contentTypeA string containing the value of the Content-Type HTTP header associated with the document.
cookieEnables the retrieval and setup of given HTTP cookies on the current domain.

You might have noticed one thing weird over here that some properties exist on the Document interface which we've seen under the Element interface before, e.g children, childElementCount, etc.

How is this the case?

Well, let's understand it carefully.

How do Element properties show up on Document?

First off, recall that Document inherits from Node and Node inherits from EventTarget (which then inherits from Object, ending the prototype chain).

So there is absolutely no way that an Element property could make it to Document.

What you see above is, according to the spec, a consequence of something called mixins. A mixin is simply to copy given properties to given objects, i.e. to mix them into the given object directly, instead of having them been inherited.

We don't need to worry about exact implementation details as to how JavaScript engines create these mixins, or whether they even create them or not. We just need to be aware of the fact that Document properties such as children, childElementCount, etc. are separate from the ones with the same name on Element.

Obviously, since the naming is the same, the properties have the exact same underlying behavior. But the property getter and setter functions stored internally, in memory, aren't the same. The good news is that we can even confirm this with the help of a very simple piece of code.

In the following snippet, we retrieve the getter of children from both the interfaces, Document and Element, directly via their prototype properties, and then compare them for identity using ===:

Object.getOwnPropertyDescriptor(Document.prototype, 'children').get === Object.getOwnPropertyDescriptor(Element.prototype, 'children').get

Since the return value of the comparison operation is false, it's clear that the children getters of both these interfaces aren't the same, and consequently, even the children property isn't the same.

The semantics of all such properties on Document, that are otherwise available on Element as well, are the exact same as the semantics of the similar properties on Element.

Likewise, we won't be going over these properties in this chapter again. To learn more about them, please refer to the chapter HTML DOM — Elements.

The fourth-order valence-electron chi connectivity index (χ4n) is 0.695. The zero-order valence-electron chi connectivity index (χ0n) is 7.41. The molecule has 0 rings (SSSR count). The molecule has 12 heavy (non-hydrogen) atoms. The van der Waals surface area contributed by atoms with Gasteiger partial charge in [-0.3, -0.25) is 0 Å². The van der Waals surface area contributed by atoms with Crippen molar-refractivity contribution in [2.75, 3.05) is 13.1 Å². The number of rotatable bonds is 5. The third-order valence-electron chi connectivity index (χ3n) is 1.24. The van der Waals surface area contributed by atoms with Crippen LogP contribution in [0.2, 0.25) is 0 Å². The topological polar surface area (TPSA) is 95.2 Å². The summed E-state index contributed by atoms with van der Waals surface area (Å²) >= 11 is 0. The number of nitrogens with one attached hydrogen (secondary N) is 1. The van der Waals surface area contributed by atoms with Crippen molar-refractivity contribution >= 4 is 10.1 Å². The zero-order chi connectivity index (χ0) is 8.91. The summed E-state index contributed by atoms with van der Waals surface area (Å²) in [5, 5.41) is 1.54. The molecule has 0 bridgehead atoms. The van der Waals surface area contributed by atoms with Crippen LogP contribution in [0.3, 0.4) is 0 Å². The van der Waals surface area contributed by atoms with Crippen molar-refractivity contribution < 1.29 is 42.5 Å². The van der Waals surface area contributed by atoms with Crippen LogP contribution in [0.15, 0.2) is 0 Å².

Alright, with this out of the way, let's start exploring the rest of the properties of Document (the ones shown in bold typeface).

Document's URL

It's a very common thing these days to retrieve the URL of a given HTML document as single-page applications, analytic libraries, and other sophisticated URL-processing mechanisms are prevalent.

In this regard, we can use the URL property of the given Document instance to obtain the URL of the document.

Another property, semantically identical to URL, is the documentURI property. But since it's more to type, we'll stick to URL.

document.URL isn't strictly the only way to retrieve the URL of a given HTML document. As we'll see in the chapter JavaScript Location Interface, the location object, available on window, allows us to work with the document's URL in multiple ways.

Let's see URL in action.

The shortest and simplest way to do this is to open up the console for the current document and then inspect the value of document.URL. This is done below:


As can be seen in the return value of the given expression, the URL of the current page is logged just as it's shown in the address bar above.

Try adding a hash (#) at the end of the URL in the address bar above, and then inspect document.URL again. This time, the returned value would contain the hash as well.

Quick access to certain nodes

As we've seen in the chapter HTML DOM — Nodes, there are a couple of properties on Node instances to traverse up/down and left/right in the DOM tree from a given Node instance.